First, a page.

We are now a multi-cultural family. I remember in the adoption classes hearing that multi-cultural families have to get used to a bit of celebrity - people stare, people ask questions, anonymity is gone because it is obvious your family is different than biological families.
I am experiencing it now. I don't mind. I'm not a super private person (what blogger is?). I don't mind the strangers who come up and ask to see her. I don't mind the extra stares.
But there are some things that are new to me. Let's just say my family and the neck of the woods I live in isn't super diverse.
So it's kind of silly...but baby powder. Baby powder on a brown bum shows up like, well, like you would imagine. It kind of threw me for a loop the first time I saw it. "What is all this crap on my baby?" Oh yeah. I put it there. I never saw it on my ivory-skinned Joci.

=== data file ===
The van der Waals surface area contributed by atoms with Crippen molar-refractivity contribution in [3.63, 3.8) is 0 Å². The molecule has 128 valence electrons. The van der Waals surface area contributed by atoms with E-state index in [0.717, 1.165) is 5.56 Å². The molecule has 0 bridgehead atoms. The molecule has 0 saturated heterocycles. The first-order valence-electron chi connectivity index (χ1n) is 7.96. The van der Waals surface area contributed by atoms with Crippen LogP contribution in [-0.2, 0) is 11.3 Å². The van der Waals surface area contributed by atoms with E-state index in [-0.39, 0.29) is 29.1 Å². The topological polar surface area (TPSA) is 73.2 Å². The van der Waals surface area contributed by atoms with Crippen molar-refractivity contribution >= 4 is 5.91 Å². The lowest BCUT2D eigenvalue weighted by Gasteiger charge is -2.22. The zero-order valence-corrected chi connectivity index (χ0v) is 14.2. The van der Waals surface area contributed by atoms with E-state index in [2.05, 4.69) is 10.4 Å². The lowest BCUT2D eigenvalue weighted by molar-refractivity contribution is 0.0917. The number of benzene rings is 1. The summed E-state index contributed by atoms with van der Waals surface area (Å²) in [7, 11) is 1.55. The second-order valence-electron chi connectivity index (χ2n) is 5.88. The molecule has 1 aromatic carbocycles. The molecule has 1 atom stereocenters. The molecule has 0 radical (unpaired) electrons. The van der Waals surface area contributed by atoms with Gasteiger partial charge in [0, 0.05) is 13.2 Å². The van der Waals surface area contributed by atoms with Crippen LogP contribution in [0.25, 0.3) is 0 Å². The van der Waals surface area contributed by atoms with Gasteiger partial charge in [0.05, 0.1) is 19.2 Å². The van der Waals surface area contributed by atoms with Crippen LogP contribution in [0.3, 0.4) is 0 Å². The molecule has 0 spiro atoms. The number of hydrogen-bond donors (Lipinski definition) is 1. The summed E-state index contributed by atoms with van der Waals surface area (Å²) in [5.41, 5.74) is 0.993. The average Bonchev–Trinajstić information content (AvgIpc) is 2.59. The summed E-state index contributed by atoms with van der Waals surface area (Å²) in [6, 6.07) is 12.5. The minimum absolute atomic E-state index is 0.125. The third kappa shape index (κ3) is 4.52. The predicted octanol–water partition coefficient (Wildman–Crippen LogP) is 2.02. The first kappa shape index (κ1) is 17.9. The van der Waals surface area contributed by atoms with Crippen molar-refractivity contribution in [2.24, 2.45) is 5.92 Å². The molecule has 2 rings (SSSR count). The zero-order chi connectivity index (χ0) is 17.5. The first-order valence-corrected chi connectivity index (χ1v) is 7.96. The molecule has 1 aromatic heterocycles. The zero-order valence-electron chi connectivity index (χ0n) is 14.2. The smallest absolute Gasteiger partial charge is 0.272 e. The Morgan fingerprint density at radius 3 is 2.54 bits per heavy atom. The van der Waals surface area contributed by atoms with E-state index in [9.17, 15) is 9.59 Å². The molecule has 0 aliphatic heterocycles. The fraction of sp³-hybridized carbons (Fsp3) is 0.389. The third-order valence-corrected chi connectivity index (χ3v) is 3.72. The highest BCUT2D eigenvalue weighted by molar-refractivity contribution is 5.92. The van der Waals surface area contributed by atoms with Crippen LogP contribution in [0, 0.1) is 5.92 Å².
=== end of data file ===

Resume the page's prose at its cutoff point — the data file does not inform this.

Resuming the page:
Mongolian spots. I didn't know about these at all. They are a birth mark pattern that is very common in darker skinned people, especially Pacific Islanders, East Asians, Native Americans, and East Africans that fade in a few years. Noelle has more spots on her back than not. From shoulder blades to tail bone, she is a mottled collage of bluish gray and bluish green spots.
Photography. Noelle's skin is bee-autiful. A perfect creamy shade of latte. But in pictures her skin--especially on her face looks shiny and greasy. It does not look like that in person. Does anyone else have this problem? Are there tricks for photographing darker skin?
Still, I am so excited to have this exotic beauty in my life. There is no way our genes could have ever created her lovely combination of tawny skin, almond shaped eyes, and black hair. And I love being a multi-cultural family.